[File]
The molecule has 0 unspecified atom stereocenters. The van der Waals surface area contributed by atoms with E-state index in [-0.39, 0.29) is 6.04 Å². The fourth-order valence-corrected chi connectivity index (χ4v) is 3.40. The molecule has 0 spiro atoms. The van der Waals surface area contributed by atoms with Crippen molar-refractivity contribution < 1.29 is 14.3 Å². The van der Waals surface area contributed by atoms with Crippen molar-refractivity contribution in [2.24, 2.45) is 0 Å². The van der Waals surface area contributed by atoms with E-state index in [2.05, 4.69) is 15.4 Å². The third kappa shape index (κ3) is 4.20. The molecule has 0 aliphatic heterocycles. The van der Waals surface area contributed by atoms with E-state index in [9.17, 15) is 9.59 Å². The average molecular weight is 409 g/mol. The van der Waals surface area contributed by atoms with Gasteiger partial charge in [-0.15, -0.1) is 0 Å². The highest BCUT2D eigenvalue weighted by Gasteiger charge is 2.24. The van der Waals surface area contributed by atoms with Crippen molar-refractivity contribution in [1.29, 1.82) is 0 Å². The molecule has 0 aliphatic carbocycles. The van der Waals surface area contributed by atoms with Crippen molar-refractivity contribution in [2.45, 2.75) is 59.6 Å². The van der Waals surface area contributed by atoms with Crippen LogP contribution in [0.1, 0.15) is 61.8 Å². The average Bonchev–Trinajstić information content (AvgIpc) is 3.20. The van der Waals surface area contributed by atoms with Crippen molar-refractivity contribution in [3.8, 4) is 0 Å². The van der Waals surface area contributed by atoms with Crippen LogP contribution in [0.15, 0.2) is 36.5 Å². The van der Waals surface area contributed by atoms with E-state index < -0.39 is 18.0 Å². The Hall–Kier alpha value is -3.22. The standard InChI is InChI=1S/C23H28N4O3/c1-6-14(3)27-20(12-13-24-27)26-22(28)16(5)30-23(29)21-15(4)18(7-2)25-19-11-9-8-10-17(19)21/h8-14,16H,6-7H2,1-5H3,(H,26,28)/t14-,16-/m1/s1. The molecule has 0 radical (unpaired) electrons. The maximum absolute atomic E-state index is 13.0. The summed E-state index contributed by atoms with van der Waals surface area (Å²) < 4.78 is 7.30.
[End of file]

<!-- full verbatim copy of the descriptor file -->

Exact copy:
The molecule has 0 unspecified atom stereocenters. The van der Waals surface area contributed by atoms with E-state index in [-0.39, 0.29) is 6.04 Å². The fourth-order valence-corrected chi connectivity index (χ4v) is 3.40. The molecule has 0 spiro atoms. The van der Waals surface area contributed by atoms with Crippen molar-refractivity contribution < 1.29 is 14.3 Å². The van der Waals surface area contributed by atoms with Crippen molar-refractivity contribution in [2.24, 2.45) is 0 Å². The van der Waals surface area contributed by atoms with E-state index in [2.05, 4.69) is 15.4 Å². The third kappa shape index (κ3) is 4.20. The molecule has 0 aliphatic heterocycles. The van der Waals surface area contributed by atoms with E-state index in [9.17, 15) is 9.59 Å². The average molecular weight is 409 g/mol. The van der Waals surface area contributed by atoms with Gasteiger partial charge in [-0.15, -0.1) is 0 Å². The highest BCUT2D eigenvalue weighted by Gasteiger charge is 2.24. The van der Waals surface area contributed by atoms with Crippen molar-refractivity contribution in [1.29, 1.82) is 0 Å². The molecule has 0 aliphatic carbocycles. The van der Waals surface area contributed by atoms with Crippen molar-refractivity contribution in [2.45, 2.75) is 59.6 Å². The van der Waals surface area contributed by atoms with Crippen LogP contribution in [0.1, 0.15) is 61.8 Å². The average Bonchev–Trinajstić information content (AvgIpc) is 3.20. The van der Waals surface area contributed by atoms with Crippen molar-refractivity contribution in [3.8, 4) is 0 Å². The van der Waals surface area contributed by atoms with Crippen LogP contribution in [0.15, 0.2) is 36.5 Å². The van der Waals surface area contributed by atoms with E-state index < -0.39 is 18.0 Å². The Hall–Kier alpha value is -3.22. The standard InChI is InChI=1S/C23H28N4O3/c1-6-14(3)27-20(12-13-24-27)26-22(28)16(5)30-23(29)21-15(4)18(7-2)25-19-11-9-8-10-17(19)21/h8-14,16H,6-7H2,1-5H3,(H,26,28)/t14-,16-/m1/s1. The molecule has 0 radical (unpaired) electrons. The maximum absolute atomic E-state index is 13.0. The summed E-state index contributed by atoms with van der Waals surface area (Å²) < 4.78 is 7.30.